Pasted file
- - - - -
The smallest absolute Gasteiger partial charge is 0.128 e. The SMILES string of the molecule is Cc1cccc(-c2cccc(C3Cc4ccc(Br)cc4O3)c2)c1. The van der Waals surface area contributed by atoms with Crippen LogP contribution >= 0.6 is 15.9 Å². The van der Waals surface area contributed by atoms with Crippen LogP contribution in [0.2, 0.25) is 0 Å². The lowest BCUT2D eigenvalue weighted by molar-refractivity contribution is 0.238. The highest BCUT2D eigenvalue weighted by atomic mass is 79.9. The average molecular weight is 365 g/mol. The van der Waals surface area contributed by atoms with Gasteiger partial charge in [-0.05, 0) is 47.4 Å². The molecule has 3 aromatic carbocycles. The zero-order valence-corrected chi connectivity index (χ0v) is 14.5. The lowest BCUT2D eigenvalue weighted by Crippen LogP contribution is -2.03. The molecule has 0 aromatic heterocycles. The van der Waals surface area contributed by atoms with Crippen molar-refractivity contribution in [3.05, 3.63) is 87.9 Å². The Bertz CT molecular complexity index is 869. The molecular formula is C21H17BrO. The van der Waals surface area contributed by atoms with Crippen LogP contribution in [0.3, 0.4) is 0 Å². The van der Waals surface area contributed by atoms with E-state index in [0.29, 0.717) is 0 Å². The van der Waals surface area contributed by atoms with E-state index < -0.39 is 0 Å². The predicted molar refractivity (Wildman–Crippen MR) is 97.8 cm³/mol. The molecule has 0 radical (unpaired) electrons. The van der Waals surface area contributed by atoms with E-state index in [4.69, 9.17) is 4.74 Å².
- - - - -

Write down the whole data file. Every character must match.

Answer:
The smallest absolute Gasteiger partial charge is 0.128 e. The SMILES string of the molecule is Cc1cccc(-c2cccc(C3Cc4ccc(Br)cc4O3)c2)c1. The van der Waals surface area contributed by atoms with Crippen LogP contribution >= 0.6 is 15.9 Å². The van der Waals surface area contributed by atoms with Crippen LogP contribution in [0.2, 0.25) is 0 Å². The lowest BCUT2D eigenvalue weighted by molar-refractivity contribution is 0.238. The highest BCUT2D eigenvalue weighted by atomic mass is 79.9. The average molecular weight is 365 g/mol. The van der Waals surface area contributed by atoms with Gasteiger partial charge in [-0.05, 0) is 47.4 Å². The molecule has 3 aromatic carbocycles. The zero-order valence-corrected chi connectivity index (χ0v) is 14.5. The lowest BCUT2D eigenvalue weighted by Crippen LogP contribution is -2.03. The molecule has 0 aromatic heterocycles. The van der Waals surface area contributed by atoms with Crippen molar-refractivity contribution in [3.05, 3.63) is 87.9 Å². The Bertz CT molecular complexity index is 869. The molecular formula is C21H17BrO. The van der Waals surface area contributed by atoms with Crippen LogP contribution in [0.3, 0.4) is 0 Å². The van der Waals surface area contributed by atoms with E-state index in [0.29, 0.717) is 0 Å². The van der Waals surface area contributed by atoms with E-state index < -0.39 is 0 Å². The predicted molar refractivity (Wildman–Crippen MR) is 97.8 cm³/mol. The molecule has 0 radical (unpaired) electrons. The van der Waals surface area contributed by atoms with E-state index in [4.69, 9.17) is 4.74 Å².